“I think there’s a lot of that’s a desirable outcome to meet our local goals and potentially hit those targets for clean, renewable energy sooner rather than later,” he said. “Doing it that way, we can also learn and make sure there aren’t unanticipated environmental impacts. … But, even if it’s not entirely done in phases, the developers can’t just snap their fingers and suddenly there are a hundred turbines in the ocean. There’s going to have to be a sequential deployment because it will take a while to get the projects fully built out because of the sheer size and scale of the effort.”

Even so, state and federal lawmakers are trying to expedite the process. 

“This is going to take many years,” Rep. Jared Huffman told the Outpost in a recent phone interview. “Anyone who thinks that we are very close to manufacturing these huge turbines, getting the clean power onto the grid and adding these thousands of jobs might be disappointed. This is going to take close to a decade to really bring it all forward, but I’m hoping we can speed that up.”

However, the development of offshore wind is completely dependent on California’s transmission capabilities. Those issues must be resolved before offshore wind can move forward, Huffman said.

“The developers don’t know how many of these floating platforms they’ll even be able to install until they know whether there’s enough transmission to move the power onto the grid,” he continued. “To me, that’s by far the most important bottleneck here. Until you have all that figured out, you really don’t know a lot about the economics of the project. When you’re trying to negotiate community benefits and other things, you can begin those conversations now, but you can’t sign on the dotted line until you know how big the project is, how much it’s going to cost, how profitable it’s going to be. It all depends on all of these details that tie back to questions about transmission.”

There are several bills moving through the California legislature that would ease the implementation of offshore wind and electrical transmission efforts across the state, including AB 3, AB 50, AB 80, AB 344, SB 286 and SB 319.

AB 50, introduced by Assemblyman Jim Wood, would ensure that large electric corporations adhere to electric connectivity timeframes.

“​​We can’t reach our housing and climate goals and expand local economies if utility companies can’t meet the demand for electricity when it is required,” Wood said. “My bill, AB 50, looks to improve the planning process for meeting the state’s electrification goals, which will be crucial in ensuring the North Coast has the infrastructure to support the development of offshore wind farms as well as to meeting California’s critical housing and climate goals.”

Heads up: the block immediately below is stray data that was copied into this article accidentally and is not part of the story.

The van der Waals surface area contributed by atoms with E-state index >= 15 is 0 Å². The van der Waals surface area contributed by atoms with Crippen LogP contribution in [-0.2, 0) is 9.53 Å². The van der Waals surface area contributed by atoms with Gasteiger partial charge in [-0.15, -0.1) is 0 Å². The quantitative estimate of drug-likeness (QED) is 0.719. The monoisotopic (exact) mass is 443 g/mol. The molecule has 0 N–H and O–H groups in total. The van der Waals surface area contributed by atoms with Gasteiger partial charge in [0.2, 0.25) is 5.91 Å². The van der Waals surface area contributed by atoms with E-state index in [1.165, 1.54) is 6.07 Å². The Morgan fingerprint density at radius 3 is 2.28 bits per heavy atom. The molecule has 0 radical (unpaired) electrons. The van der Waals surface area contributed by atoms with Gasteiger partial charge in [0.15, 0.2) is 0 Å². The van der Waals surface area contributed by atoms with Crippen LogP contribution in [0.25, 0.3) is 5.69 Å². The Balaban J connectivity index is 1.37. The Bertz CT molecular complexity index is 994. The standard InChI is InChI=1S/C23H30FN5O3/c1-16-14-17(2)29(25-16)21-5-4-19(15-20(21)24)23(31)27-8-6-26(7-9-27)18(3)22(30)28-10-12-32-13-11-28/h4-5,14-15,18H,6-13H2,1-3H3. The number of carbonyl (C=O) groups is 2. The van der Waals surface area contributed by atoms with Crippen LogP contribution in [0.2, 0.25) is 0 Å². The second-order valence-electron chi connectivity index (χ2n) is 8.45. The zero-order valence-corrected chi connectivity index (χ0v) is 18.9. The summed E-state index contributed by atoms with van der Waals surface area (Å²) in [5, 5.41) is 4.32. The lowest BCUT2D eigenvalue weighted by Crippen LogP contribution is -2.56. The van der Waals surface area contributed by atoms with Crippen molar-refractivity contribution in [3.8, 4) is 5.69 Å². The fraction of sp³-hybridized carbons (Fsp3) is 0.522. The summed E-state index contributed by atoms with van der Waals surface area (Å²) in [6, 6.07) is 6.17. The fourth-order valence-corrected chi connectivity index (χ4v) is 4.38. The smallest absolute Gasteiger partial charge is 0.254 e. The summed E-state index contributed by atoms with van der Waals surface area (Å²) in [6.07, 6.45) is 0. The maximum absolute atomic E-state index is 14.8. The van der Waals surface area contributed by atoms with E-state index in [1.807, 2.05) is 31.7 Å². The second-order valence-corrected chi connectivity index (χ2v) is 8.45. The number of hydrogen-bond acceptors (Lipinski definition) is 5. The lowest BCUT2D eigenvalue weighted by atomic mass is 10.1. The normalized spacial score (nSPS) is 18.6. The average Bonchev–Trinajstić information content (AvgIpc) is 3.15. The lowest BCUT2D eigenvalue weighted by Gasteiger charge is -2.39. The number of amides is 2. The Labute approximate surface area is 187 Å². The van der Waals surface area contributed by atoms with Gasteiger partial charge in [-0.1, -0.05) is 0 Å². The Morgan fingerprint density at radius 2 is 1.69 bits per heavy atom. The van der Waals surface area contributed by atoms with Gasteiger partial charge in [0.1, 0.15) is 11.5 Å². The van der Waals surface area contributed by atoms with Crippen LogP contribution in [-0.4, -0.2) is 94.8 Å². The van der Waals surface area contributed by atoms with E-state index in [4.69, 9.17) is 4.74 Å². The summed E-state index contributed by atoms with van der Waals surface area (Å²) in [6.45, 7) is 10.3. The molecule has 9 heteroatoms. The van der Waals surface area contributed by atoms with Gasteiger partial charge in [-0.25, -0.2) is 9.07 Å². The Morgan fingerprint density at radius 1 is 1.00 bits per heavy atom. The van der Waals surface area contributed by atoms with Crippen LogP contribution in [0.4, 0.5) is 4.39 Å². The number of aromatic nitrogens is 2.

Similarly, state Senator Mike McGuire’s bill, SB 319, would implement “a long-term fix-it plan for [PG&E’s] antiquated system.”

“PG&E has been underinvesting in their infrastructure for decades, putting profits over people, and our communities are paying the price. This simply can’t stand,” McGuire wrote in an emailed statement. “That’s why we’re advancing critical legislation, SB 319, that would force PG&E to do their actual damn job connecting homes, businesses and green power projects with safe and reliable distribution and transmission lines.”

Marshall added that RCEA will continue to engage at the regulatory level to advocate for local interests.

“We want to make sure [this project] doesn’t end up just being a flyover situation where they build the wind farms and build a giant 500-kV line that just takes the power straight from the ocean and down to the Bay Area,” he said. “That would be the worst-case scenario. … To use my road analogy, it would be a shame if this brand-new highway doesn’t have any off-ramps. Hopefully, there will be local benefits as well as an investment in our community infrastructure and power grid. That would be a win-win.”

[CORRECTION: This post originally stated that the Humboldt WEA could potentially produce more than 150 percent of the state’s current demand for electricity. It has been corrected. The Outpost regrets this error.]


DOCUMENT: Transmission Alternatives for California North Coast Offshore Wind: Volume 1 Executive Summary